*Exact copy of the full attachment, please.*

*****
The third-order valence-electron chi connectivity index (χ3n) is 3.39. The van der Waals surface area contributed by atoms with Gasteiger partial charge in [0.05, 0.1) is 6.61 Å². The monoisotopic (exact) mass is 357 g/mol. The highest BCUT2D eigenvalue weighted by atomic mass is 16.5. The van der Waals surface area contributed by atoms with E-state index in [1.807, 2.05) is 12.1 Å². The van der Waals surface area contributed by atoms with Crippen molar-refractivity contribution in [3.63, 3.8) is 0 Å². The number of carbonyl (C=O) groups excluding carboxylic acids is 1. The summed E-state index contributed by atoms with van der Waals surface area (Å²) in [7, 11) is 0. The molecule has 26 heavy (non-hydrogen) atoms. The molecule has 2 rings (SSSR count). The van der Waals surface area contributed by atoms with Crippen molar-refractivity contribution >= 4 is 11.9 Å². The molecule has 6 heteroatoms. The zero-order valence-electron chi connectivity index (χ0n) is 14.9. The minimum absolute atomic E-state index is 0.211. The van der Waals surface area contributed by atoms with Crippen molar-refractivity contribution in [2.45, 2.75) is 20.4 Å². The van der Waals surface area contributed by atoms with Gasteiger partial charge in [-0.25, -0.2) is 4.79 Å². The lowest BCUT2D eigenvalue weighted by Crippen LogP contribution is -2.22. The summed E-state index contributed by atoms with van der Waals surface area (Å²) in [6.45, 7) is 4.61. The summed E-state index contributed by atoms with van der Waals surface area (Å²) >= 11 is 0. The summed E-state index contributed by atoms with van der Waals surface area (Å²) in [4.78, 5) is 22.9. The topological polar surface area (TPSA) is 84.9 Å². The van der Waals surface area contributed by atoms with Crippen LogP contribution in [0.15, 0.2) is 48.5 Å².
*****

The third-order valence-electron chi connectivity index (χ3n) is 3.39. The van der Waals surface area contributed by atoms with Gasteiger partial charge in [0.05, 0.1) is 6.61 Å². The monoisotopic (exact) mass is 357 g/mol. The highest BCUT2D eigenvalue weighted by atomic mass is 16.5. The van der Waals surface area contributed by atoms with E-state index in [1.807, 2.05) is 12.1 Å². The van der Waals surface area contributed by atoms with Crippen molar-refractivity contribution in [3.63, 3.8) is 0 Å². The number of carbonyl (C=O) groups excluding carboxylic acids is 1. The summed E-state index contributed by atoms with van der Waals surface area (Å²) in [7, 11) is 0. The molecule has 26 heavy (non-hydrogen) atoms. The molecule has 2 rings (SSSR count). The van der Waals surface area contributed by atoms with Crippen molar-refractivity contribution >= 4 is 11.9 Å². The molecule has 6 heteroatoms. The zero-order valence-electron chi connectivity index (χ0n) is 14.9. The minimum absolute atomic E-state index is 0.211. The van der Waals surface area contributed by atoms with Crippen molar-refractivity contribution in [2.45, 2.75) is 20.4 Å². The van der Waals surface area contributed by atoms with Gasteiger partial charge in [-0.25, -0.2) is 4.79 Å². The lowest BCUT2D eigenvalue weighted by Crippen LogP contribution is -2.22. The summed E-state index contributed by atoms with van der Waals surface area (Å²) in [6.45, 7) is 4.61. The summed E-state index contributed by atoms with van der Waals surface area (Å²) >= 11 is 0. The summed E-state index contributed by atoms with van der Waals surface area (Å²) in [4.78, 5) is 22.9. The topological polar surface area (TPSA) is 84.9 Å². The van der Waals surface area contributed by atoms with Crippen LogP contribution in [0.15, 0.2) is 48.5 Å².